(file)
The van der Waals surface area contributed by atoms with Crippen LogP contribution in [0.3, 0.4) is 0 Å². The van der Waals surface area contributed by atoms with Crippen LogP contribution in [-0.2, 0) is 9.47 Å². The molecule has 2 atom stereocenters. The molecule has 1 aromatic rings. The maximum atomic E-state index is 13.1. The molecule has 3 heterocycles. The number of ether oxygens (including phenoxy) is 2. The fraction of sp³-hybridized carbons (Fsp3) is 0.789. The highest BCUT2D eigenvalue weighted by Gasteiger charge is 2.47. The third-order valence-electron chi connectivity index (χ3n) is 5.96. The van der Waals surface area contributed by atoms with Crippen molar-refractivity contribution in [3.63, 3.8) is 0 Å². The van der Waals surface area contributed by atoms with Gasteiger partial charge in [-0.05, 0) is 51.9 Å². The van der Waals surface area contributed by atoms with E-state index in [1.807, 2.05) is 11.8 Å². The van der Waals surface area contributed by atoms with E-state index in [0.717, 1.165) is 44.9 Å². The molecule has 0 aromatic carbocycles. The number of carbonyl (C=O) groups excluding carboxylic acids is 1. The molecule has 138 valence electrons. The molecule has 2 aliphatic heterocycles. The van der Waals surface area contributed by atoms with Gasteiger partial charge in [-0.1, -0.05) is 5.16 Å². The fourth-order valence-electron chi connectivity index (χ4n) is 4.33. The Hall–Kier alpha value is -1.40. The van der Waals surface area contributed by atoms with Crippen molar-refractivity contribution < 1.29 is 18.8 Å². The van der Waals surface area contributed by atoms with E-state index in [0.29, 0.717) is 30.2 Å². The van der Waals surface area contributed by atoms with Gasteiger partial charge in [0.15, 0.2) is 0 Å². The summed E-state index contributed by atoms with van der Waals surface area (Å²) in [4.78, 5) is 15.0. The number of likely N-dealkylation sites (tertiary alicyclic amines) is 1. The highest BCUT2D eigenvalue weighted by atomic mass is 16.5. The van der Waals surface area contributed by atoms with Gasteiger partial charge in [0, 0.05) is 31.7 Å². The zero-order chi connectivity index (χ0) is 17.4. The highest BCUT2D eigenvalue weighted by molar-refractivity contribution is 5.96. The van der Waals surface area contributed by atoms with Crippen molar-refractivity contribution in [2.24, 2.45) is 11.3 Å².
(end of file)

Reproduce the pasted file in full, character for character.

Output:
The van der Waals surface area contributed by atoms with Crippen LogP contribution in [0.3, 0.4) is 0 Å². The van der Waals surface area contributed by atoms with Crippen LogP contribution in [-0.2, 0) is 9.47 Å². The molecule has 2 atom stereocenters. The molecule has 1 aromatic rings. The maximum atomic E-state index is 13.1. The molecule has 3 heterocycles. The number of ether oxygens (including phenoxy) is 2. The fraction of sp³-hybridized carbons (Fsp3) is 0.789. The highest BCUT2D eigenvalue weighted by Gasteiger charge is 2.47. The third-order valence-electron chi connectivity index (χ3n) is 5.96. The van der Waals surface area contributed by atoms with Crippen molar-refractivity contribution in [3.63, 3.8) is 0 Å². The van der Waals surface area contributed by atoms with Gasteiger partial charge in [-0.05, 0) is 51.9 Å². The van der Waals surface area contributed by atoms with E-state index in [1.807, 2.05) is 11.8 Å². The van der Waals surface area contributed by atoms with E-state index in [0.717, 1.165) is 44.9 Å². The molecule has 0 aromatic carbocycles. The number of carbonyl (C=O) groups excluding carboxylic acids is 1. The molecule has 138 valence electrons. The molecule has 2 aliphatic heterocycles. The van der Waals surface area contributed by atoms with Gasteiger partial charge in [-0.1, -0.05) is 5.16 Å². The fourth-order valence-electron chi connectivity index (χ4n) is 4.33. The Hall–Kier alpha value is -1.40. The van der Waals surface area contributed by atoms with Crippen molar-refractivity contribution < 1.29 is 18.8 Å². The van der Waals surface area contributed by atoms with E-state index in [0.29, 0.717) is 30.2 Å². The van der Waals surface area contributed by atoms with Gasteiger partial charge in [0.15, 0.2) is 0 Å². The summed E-state index contributed by atoms with van der Waals surface area (Å²) in [4.78, 5) is 15.0. The number of likely N-dealkylation sites (tertiary alicyclic amines) is 1. The highest BCUT2D eigenvalue weighted by atomic mass is 16.5. The van der Waals surface area contributed by atoms with Gasteiger partial charge in [0, 0.05) is 31.7 Å². The zero-order chi connectivity index (χ0) is 17.4. The highest BCUT2D eigenvalue weighted by molar-refractivity contribution is 5.96. The van der Waals surface area contributed by atoms with Crippen molar-refractivity contribution in [2.24, 2.45) is 11.3 Å².